Seasonal Affective Disorder (SAD)

About 4 to 6% of the American population experience seasonal depression. This type of depression usually occurs in the winter months, due to the lack of sunlight and people tend to isolate themselves, gain weight and feel bad. SAD symptoms usually stop in the spring or summer.

The usual seasonal affective disorder symptoms include:

  • Weight gain
  • Daytime fatigue
  • Increased irritability
  • Anxiety

The course of treatment includes antidepressants and light therapy. Sitting in front of a special light box about 30 minutes per day helps with SAD symptoms.

Premenstrual Dysphoric Disorder (PMDD)

This depression affects women in the second half of their menstrual cycle. The difference between premenstrual syndrome (PMS) and premenstrual dysphoric disorder (PMDD) is that PMS affects about 85% of women and it has mild symptoms and PMDD affects only 5% of them women and the symptoms are severe.

The usual PMDD symptoms include:

  • Anxiety
  • Irritability
  • Mood swings
  • Change in sleep or eating habits
  • Trouble concentrating

The course of treatment includes antidepressants, nutrition therapies, talk therapy and oral contraceptives.

Postpartum Depression

More than 80% of new moms feel some sadness after the birth of their baby, but about 15% of them feel severe sadness, enough to be called postpartum depression. This type of depression can occur even before the birth of the baby (peripartum depression).

Symptoms of postpartum (peripartum) depression include:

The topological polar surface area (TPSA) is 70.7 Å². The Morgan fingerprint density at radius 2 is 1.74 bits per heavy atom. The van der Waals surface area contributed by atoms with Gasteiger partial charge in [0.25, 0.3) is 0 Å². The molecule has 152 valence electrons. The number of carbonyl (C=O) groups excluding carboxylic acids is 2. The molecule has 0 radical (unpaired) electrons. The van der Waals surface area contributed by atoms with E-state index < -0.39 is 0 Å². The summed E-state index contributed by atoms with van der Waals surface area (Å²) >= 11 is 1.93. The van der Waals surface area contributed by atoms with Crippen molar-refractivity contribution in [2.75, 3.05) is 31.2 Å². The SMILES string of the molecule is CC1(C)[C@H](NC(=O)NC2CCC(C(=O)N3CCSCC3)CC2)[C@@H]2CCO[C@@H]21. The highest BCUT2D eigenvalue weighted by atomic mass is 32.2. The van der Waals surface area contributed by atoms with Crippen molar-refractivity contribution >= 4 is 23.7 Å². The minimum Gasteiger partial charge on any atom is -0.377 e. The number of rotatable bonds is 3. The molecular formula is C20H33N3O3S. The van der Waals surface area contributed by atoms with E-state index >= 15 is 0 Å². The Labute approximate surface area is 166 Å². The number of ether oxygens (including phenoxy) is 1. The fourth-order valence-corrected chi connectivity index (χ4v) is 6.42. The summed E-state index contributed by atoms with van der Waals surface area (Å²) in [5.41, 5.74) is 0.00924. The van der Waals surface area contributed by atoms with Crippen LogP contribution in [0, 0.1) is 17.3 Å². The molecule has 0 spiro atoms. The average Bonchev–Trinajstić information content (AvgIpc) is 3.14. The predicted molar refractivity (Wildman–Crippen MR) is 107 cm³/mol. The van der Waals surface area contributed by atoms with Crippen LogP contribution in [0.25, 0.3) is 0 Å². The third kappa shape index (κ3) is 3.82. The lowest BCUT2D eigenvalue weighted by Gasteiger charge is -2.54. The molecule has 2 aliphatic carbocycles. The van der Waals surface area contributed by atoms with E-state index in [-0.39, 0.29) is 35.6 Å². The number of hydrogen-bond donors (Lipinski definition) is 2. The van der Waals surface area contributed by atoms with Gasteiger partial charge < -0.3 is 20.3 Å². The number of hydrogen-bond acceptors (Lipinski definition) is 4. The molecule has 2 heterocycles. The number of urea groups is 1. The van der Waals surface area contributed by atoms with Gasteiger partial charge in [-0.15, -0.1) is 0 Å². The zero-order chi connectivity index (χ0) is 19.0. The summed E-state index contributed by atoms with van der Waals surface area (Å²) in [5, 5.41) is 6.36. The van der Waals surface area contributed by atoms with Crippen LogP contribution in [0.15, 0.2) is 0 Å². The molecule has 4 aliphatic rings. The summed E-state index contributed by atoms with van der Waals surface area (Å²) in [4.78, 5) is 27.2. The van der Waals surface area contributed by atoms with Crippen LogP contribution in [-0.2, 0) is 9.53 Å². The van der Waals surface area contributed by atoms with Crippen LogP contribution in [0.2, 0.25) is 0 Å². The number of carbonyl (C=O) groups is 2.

• Anxiety
  • Extreme sadness
  • Hopelessness
  • Loneliness
  • Feeling disconnected from the child
  • Fears about hurting the newborn
  • Suicidal thoughts

The course of treatment includes antidepressants and talk therapy.

Persistent Depressive Disorder

If the depression lasts for more than 2 years, it’s called persistent depressive disorder. This type of depression combines two depression conditions previously known as chronic major depression and dysthymia (mild persistent depression).

The symptoms of this type of depression include:

  • Sadness
  • Fatigue
  • Low self-esteem
  • Trouble concentrating
  • Change in sleeping or eating habits

The course of treatment includes antidepressants, psychotherapy and talk therapy.

‘Situational’ Depression

Adjustment disorder or situational depression occurs when the person has trouble overcoming a stressful period or event in their life. This type of depression can be triggered by trauma, death in the family, job loss or even a bad breakup.

This type of depression is three times more common than the major depression but is a lot less severe and the symptoms usually clear up over time, after the traumatic event has passed.

Symptoms of Situational Depression include:

  • Excessive sadness
  • Nervousness
  • Irritability
  • Worry
  • Anxiety

Adjustment disorder is treated with psychotherapy. If the symptoms persist for a long period of time, it can lead to major depression.

Depression can occur once or several times throughout the person’s life. Some types of depression can last longer than others, but even if the symptoms are severe, there is always treatment for depression so do not be discouraged to find help.

If you suspect you or someone close to you have one of these depression types, you need to consult with a professional to get a diagnosis and proper treatment.

Our Depression Facebook Group is a great place if you’re ever feeling lonely and need someone to talk to, come join the conversation!

Source: CureUp